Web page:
As I walked down the lane toward him, my focus was intense. A little more than a week earlier, I had taken my best buck, and now another lay just yards ahead. I had calmed my heart rate, taking several deep breaths as I climbed down the ladder from the stand, and it seemed to be getting back within the normal range.
Suddenly, the explosion of quail in flight startled me and, once again, my heart rate was back in the fight-or-flight realm. I loved it! The burst of flushing quail was a sound from my youth. A sound that you never forget, and one that, unless you happen to spot them first or are standing beside a pointed bird dog, never fails to surprise.
I watched as the covey flew away, dancing between rays of sunlight, into a distant corner of the pine plantation as I stood there smiling in their wake. Seeing them was a much anticipated dream come true. Over the past two years, I have listened and watched as the birds have made a comeback on our farm.
The first sign that heralded their return was the sound of a “bob-white” whistle through the pines in our backyard late one evening as I stood at the grill enjoying a bourbon while cooking — never has “happy hour” sounded so sweet! Later that same year, as I paused during a hike to watch a Kingfisher at work on the beaver pond, I was treated to the sight of a hen with chicks in tow passing through an opening between two thickets.
Standing there admiring my buck, I thought about all the work we had done at the farm over the past few years. We had thinned a good portion of the timber a couple of years earlier and, this year, I began a more robust supplemental feeding regimen. Both of these changes seemed to be having the intended effect of providing better habitat and nutrition for our wildlife.
Things seem to be heading in the right direction. Now, with the arrival of a new year, what plans and resolutions should we make for 2021? Walking out to get my four wheeler, I contemplated what “outdoor resolutions” I should make for this place in the upcoming year (as well as for me).
My initial thoughts about the farm centered around the wildlife that is nearest and dearest to my heart: wild turkeys. Several years ago, we planted a food plot of chufas, and the turkeys enjoyed the perennial sedges for several seasons. However, as is often the case, “having enough time” kept that from happening again in the years that have followed. This year, I plan to make that happen, along with thinning the remaining timber.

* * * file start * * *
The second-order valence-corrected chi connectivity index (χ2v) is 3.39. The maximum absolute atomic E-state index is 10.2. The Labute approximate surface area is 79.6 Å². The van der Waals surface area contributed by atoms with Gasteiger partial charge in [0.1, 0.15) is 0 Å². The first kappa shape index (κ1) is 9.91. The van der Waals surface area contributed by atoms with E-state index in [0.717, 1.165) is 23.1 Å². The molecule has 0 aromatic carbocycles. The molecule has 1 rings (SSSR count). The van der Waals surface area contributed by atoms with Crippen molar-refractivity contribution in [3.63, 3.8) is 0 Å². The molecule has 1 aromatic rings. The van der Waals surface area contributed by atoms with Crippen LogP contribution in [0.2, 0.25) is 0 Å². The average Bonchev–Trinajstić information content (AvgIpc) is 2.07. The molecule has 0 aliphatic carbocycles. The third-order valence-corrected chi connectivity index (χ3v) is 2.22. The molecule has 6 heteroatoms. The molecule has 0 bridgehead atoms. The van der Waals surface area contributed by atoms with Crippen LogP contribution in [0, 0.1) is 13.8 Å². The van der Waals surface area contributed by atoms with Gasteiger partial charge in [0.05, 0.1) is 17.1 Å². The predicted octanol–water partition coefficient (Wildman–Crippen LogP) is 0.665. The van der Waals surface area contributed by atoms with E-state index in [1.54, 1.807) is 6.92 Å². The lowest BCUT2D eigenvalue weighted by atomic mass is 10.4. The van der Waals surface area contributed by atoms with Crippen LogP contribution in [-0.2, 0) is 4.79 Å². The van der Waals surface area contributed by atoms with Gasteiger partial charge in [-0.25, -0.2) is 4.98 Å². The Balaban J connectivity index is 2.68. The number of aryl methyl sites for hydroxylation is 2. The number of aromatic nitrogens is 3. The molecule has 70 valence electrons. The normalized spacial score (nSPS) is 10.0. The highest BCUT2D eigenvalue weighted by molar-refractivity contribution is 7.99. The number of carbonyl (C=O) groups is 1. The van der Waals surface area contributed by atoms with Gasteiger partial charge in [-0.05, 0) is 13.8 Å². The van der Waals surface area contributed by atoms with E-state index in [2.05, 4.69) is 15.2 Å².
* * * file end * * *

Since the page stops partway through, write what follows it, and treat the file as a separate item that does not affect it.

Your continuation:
If we can accomplish the thinning this year, we will be set up nicely for a controlled burn of all the timber in 2022, which would be beneficial for all the wildlife (as well as the trees). I plan to continue the year-round supplemental feeding schedule for the deer with a focus this year on enhancing the supplemental protein and mineral feeding.
“What more can we do for the quail?” I thought as I drove back in to retrieve my deer. According to the MDWFP, one option is to evenly broadcast milo, grain sorghum and/or wheat at a rate not to exceed 50 pounds per acre from May 2 through Sept. 1. This seems like a logical next step.
Another focus this year will be turning our lake back into the bass and bream hotspot that it once was. I stocked the lake several years ago, but we lost a lot of those fish to a drought that followed the next year. The rainfall totals of the past couple of years have the lake back to its normal pre-drought level. In fact, last year it got so high that water came over the dam, necessitating a bit of work on the spillway.
This past fall, I added bass, coppernose bluegill, redear sunfish (shellcrackers), fathead minnows and a few grass carp in my initial stocking and plan to do the same this spring. I also resumed daily feedings during the appropriate months, and we have thoroughly enjoyed watching the piranha-like feeding frenzy when the feeder goes off each morning and afternoon. Along with the feeding, I plan to fertilize the lake as well.
As far as personal resolutions go, I have made two thus far that are outdoors-related. I plan to improve my long-range rifle shooting skills and learn to fly fish. I already have all the necessary equipment for the long-range shooting practice and my family gave me a new fly fishing rig for Christmas with the help of Cohutta Fishing Company (cohuttafishingco.com) in Blue Ridge, Georgia. I can’t wait to use it this spring in the mountains of North Georgia.
For me, the best thing about making resolutions is the excitement generated by the process and, to say the least, I am excited about 2021 and this list of “outdoor resolutions.” Take time this week to make a few of your own (if you haven’t already) and, until next time, I look forward to seeing you out there in our great outdoors.
Email outdoors columnist Brad Dye at firstname.lastname@example.org.